Skip to Content

Empowering People, Launching lives

Dealing with medical appointments

Author: Patrycja Robertson


8th December 2022 | 4 mins read

A recent study found that 80% of autistic people reported difficulty visiting a GP. Over half cited the waiting room environment as a major barrier.¹ Many autistic children find medical appointments difficult as they can be confusing, unpredictable and painful. They may not understand why they are there, what is happening and what is expected of them. Appointments with unfamiliar people in unfamiliar, busy or noisy places can create a stressful environment which may upset them. This stress is then also often felt by parents.

Over the last year at Park House School we have been working on a range of programmes to give our pupils the support they need to feel more comfortable at GP, optician, and dentist appointments. In this blog we will share some of the techniques we used, the progress our pupils have had made and tips that schools can take into their own settings or that parents can use at home with their child.


The process

The programmes we use with our pupils are based on gradual exposure.

For example, if a child is scared of having their breathing checked with a stethoscope, there are lots of small steps you can take to work towards them feeling comfortable in that scenario. Such as:

  1. Introducing a toy stethoscope into play scenarios acclimatising them to the instrument
  2. Watching someone else using the stethoscope
  3. Getting used to having it over their shirt/jumper
  4. Feeling it on skin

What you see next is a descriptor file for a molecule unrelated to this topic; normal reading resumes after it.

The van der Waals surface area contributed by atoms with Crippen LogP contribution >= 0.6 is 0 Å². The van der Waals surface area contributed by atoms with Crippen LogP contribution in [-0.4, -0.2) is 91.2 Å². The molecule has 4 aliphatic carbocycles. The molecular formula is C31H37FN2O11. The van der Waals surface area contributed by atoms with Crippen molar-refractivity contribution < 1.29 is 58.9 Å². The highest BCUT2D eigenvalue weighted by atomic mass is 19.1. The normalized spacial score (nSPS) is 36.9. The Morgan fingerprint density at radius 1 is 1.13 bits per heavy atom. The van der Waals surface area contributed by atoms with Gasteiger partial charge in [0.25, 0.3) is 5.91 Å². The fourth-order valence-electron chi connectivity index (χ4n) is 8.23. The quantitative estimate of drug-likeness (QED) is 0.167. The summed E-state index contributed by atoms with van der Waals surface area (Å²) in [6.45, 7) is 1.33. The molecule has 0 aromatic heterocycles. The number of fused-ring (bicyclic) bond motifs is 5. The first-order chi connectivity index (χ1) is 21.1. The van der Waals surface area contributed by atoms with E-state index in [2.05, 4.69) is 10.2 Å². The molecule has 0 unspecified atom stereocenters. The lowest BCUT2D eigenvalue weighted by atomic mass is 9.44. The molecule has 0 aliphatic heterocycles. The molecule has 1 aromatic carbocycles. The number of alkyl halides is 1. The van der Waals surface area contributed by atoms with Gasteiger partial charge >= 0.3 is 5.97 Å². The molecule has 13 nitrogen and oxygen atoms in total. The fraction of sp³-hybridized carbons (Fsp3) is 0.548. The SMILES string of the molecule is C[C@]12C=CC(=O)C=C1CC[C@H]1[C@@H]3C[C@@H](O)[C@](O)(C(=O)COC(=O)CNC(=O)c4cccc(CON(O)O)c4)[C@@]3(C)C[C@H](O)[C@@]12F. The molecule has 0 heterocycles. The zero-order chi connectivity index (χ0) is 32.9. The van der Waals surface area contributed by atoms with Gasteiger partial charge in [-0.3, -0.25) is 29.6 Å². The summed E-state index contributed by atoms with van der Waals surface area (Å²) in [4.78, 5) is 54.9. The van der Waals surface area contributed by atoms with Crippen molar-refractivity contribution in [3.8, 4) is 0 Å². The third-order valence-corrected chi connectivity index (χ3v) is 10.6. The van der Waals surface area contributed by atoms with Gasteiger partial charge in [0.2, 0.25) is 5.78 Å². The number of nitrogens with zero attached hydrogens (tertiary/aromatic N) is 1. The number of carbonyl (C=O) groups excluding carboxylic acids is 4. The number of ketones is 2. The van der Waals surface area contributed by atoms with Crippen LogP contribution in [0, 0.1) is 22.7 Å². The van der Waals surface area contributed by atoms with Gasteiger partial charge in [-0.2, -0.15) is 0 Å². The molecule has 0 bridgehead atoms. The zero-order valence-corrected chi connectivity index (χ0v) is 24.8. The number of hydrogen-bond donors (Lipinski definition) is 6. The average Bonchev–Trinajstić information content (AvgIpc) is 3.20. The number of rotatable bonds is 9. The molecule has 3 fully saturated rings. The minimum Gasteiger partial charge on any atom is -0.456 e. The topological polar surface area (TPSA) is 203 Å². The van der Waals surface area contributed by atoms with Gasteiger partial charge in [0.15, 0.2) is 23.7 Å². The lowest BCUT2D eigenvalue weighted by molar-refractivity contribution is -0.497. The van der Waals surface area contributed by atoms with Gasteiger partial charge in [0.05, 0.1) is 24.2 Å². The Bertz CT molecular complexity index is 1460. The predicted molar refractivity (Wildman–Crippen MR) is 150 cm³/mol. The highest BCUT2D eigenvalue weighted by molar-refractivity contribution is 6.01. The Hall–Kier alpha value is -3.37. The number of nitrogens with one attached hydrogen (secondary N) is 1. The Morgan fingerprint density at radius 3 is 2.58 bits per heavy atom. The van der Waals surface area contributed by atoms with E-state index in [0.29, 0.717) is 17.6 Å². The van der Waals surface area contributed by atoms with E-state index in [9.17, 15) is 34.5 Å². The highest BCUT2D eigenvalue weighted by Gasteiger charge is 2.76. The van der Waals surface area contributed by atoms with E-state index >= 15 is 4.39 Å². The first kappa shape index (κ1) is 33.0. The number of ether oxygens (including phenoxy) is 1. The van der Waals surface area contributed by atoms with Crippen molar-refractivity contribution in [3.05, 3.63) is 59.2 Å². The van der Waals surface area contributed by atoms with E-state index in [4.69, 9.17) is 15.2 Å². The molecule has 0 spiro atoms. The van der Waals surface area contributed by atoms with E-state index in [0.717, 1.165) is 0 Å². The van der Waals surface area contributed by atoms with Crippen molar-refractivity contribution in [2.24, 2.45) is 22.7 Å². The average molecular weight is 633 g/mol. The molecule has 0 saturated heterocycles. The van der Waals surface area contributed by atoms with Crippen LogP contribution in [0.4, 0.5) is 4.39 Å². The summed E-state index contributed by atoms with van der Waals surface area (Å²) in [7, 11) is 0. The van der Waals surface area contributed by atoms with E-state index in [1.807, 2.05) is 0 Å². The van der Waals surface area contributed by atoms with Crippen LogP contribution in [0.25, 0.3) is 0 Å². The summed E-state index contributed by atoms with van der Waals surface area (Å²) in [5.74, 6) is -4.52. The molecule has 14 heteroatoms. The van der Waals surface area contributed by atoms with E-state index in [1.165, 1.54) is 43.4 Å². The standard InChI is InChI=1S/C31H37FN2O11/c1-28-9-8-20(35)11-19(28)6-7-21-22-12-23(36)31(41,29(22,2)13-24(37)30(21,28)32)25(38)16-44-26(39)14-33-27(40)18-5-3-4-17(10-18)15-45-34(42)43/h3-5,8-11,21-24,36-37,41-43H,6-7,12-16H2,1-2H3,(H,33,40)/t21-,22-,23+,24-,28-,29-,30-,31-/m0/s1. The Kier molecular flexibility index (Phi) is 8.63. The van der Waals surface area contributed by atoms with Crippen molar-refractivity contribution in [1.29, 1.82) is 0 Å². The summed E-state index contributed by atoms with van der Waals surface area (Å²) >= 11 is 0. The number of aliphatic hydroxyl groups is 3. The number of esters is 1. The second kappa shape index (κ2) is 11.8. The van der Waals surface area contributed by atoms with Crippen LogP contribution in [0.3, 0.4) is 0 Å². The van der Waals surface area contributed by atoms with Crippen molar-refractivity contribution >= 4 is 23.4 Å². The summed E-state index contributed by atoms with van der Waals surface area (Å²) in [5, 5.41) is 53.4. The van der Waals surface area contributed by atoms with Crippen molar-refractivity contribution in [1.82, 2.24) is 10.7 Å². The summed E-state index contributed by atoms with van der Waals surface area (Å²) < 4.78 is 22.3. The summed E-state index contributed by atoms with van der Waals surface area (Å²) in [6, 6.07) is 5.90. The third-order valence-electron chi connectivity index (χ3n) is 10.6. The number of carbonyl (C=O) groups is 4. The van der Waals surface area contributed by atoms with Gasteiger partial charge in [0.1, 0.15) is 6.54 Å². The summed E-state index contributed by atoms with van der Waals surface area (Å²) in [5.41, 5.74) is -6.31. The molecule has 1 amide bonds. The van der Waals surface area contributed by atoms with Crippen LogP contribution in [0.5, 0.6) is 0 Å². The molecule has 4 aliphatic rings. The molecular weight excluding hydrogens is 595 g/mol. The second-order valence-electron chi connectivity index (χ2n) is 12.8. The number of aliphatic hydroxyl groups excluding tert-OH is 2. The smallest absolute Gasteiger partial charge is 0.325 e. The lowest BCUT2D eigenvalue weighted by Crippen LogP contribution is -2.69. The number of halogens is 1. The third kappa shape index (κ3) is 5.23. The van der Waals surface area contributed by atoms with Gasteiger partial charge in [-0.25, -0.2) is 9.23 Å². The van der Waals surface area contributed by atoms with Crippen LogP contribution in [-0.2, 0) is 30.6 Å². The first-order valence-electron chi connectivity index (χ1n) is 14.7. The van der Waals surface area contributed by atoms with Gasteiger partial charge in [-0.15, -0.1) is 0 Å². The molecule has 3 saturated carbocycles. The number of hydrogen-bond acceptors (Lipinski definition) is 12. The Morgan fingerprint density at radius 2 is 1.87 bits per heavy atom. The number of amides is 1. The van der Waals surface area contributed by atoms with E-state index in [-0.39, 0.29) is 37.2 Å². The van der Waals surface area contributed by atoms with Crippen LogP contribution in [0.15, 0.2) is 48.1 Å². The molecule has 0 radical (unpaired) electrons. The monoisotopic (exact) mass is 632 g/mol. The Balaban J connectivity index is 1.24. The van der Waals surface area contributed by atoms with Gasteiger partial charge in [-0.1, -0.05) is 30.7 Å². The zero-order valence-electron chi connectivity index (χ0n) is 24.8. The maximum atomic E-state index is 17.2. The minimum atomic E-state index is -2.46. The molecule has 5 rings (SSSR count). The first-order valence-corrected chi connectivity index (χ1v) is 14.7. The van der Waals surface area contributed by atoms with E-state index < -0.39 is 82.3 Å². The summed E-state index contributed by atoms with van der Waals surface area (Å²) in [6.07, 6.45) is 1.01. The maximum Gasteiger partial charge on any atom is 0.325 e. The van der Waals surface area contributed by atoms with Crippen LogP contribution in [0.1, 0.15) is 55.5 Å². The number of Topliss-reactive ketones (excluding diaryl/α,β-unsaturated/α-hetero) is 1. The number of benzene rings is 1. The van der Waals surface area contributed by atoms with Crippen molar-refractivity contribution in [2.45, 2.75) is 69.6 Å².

5. Taking a trip to visit the GP
  6. Sitting in on the procedure

This shows the sort of gradual approach needed. Although for a situation like this there would be lots of additional small steps in between.

Similar techniques can be implemented in a range of different scenarios across settings. Understanding the cause of the child’s anxiety will help you to break down the process and focus on the areas where your pupil needs most support. Using play in these scenarios can be a great way to help pupils feel more comfortable. For example, if they don’t like attending the medical room, you could set up a play session in the classroom with the nurse in an environment where the pupil feels comfortable.

There are lots of different ways you can approach it, the main thing is always to ensure the pupil feels safe and happy.

Anil’s* story

Anil has made huge progress this year. At the start of the year, he was scared of attending medical appointments, having his hair cut or his nails clipped. His parents had to cut his nails whilst he slept.

They needed to be able to go to the GP to get his hearing checked but were concerned about how he would respond to the appointment. Waiting rooms and otoscopes made Anil feel incredibly anxious, so getting his hearing checked was always challenging. He would need 2 or 3 people with him at appointments and he would have meltdowns because of his anxiety.

Slowly, across the year, Anil’s class team helped him to overcome his challenges. They brought an otoscope into play sessions in the classroom to help him get used to the equipment. They also went on weekly visits to the GP surgery so he could get used to the journey and acclimatise himself in the waiting room. Similar strategies were used to help Anil with hair scissors and nail clippers.

In the course of the year, Anil has made amazing progress and is now happy having his nails clipped and his ears checked with an otoscope. He even went to the hairdressers for the first time and had his hair cut – huge steps that will give him more choice and control in his life.

“[The] staff have worked so hard with Anil. In the holidays, he was able to go to a hairdresser and get a proper styled haircut with scissors, previously, we would have to make him sit in our lap and just use a machine to quickly cut his hair. He can also now wait [and] takes a seat in the reception area when we go and see the GP.” Anil’s mother.